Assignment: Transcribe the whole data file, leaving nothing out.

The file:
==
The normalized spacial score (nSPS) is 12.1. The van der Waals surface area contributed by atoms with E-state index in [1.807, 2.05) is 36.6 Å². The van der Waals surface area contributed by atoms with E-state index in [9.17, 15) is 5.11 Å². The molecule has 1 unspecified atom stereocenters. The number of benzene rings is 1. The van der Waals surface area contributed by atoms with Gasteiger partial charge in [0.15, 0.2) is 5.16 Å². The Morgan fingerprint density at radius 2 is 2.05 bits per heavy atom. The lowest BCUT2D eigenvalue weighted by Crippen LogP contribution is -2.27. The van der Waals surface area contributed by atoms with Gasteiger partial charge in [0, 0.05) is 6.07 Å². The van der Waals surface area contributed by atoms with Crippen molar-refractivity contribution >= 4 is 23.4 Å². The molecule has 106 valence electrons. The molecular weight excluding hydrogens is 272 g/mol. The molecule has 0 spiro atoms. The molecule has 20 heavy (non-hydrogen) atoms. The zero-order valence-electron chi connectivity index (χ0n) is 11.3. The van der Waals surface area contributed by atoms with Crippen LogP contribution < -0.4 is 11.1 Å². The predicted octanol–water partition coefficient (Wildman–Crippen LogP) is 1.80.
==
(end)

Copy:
The normalized spacial score (nSPS) is 12.1. The van der Waals surface area contributed by atoms with E-state index in [1.807, 2.05) is 36.6 Å². The van der Waals surface area contributed by atoms with E-state index in [9.17, 15) is 5.11 Å². The molecule has 1 unspecified atom stereocenters. The number of benzene rings is 1. The van der Waals surface area contributed by atoms with Gasteiger partial charge in [0.15, 0.2) is 5.16 Å². The Morgan fingerprint density at radius 2 is 2.05 bits per heavy atom. The lowest BCUT2D eigenvalue weighted by Crippen LogP contribution is -2.27. The van der Waals surface area contributed by atoms with Gasteiger partial charge in [0, 0.05) is 6.07 Å². The van der Waals surface area contributed by atoms with Crippen molar-refractivity contribution >= 4 is 23.4 Å². The molecule has 106 valence electrons. The molecular weight excluding hydrogens is 272 g/mol. The molecule has 0 spiro atoms. The molecule has 20 heavy (non-hydrogen) atoms. The zero-order valence-electron chi connectivity index (χ0n) is 11.3. The van der Waals surface area contributed by atoms with Crippen LogP contribution < -0.4 is 11.1 Å². The predicted octanol–water partition coefficient (Wildman–Crippen LogP) is 1.80.